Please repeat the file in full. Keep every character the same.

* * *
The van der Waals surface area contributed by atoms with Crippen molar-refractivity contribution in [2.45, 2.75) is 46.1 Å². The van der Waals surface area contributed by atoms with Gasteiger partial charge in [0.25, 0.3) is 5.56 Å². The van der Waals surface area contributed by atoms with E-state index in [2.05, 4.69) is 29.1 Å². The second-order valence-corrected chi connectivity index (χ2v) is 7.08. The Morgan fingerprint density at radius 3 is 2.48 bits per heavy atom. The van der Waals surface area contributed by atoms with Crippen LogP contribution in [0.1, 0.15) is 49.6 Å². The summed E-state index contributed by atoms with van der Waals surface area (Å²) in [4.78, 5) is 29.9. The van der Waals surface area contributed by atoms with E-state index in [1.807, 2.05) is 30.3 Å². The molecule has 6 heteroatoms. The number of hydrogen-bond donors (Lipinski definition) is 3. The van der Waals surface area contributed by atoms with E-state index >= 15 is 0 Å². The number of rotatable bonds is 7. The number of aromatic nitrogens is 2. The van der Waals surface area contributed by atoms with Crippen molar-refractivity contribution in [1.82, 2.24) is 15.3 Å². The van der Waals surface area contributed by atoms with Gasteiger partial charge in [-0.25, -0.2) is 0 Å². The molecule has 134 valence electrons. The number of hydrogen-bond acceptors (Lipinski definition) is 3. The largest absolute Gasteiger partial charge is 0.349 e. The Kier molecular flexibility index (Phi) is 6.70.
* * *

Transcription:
The van der Waals surface area contributed by atoms with Crippen molar-refractivity contribution in [2.45, 2.75) is 46.1 Å². The van der Waals surface area contributed by atoms with Gasteiger partial charge in [0.25, 0.3) is 5.56 Å². The van der Waals surface area contributed by atoms with E-state index in [2.05, 4.69) is 29.1 Å². The second-order valence-corrected chi connectivity index (χ2v) is 7.08. The Morgan fingerprint density at radius 3 is 2.48 bits per heavy atom. The van der Waals surface area contributed by atoms with Crippen LogP contribution in [0.1, 0.15) is 49.6 Å². The summed E-state index contributed by atoms with van der Waals surface area (Å²) in [4.78, 5) is 29.9. The van der Waals surface area contributed by atoms with E-state index in [1.807, 2.05) is 30.3 Å². The molecule has 6 heteroatoms. The number of hydrogen-bond donors (Lipinski definition) is 3. The van der Waals surface area contributed by atoms with E-state index >= 15 is 0 Å². The number of rotatable bonds is 7. The number of aromatic nitrogens is 2. The van der Waals surface area contributed by atoms with Crippen molar-refractivity contribution in [1.82, 2.24) is 15.3 Å². The van der Waals surface area contributed by atoms with Gasteiger partial charge in [-0.25, -0.2) is 0 Å². The molecule has 134 valence electrons. The number of hydrogen-bond acceptors (Lipinski definition) is 3. The largest absolute Gasteiger partial charge is 0.349 e. The Kier molecular flexibility index (Phi) is 6.70.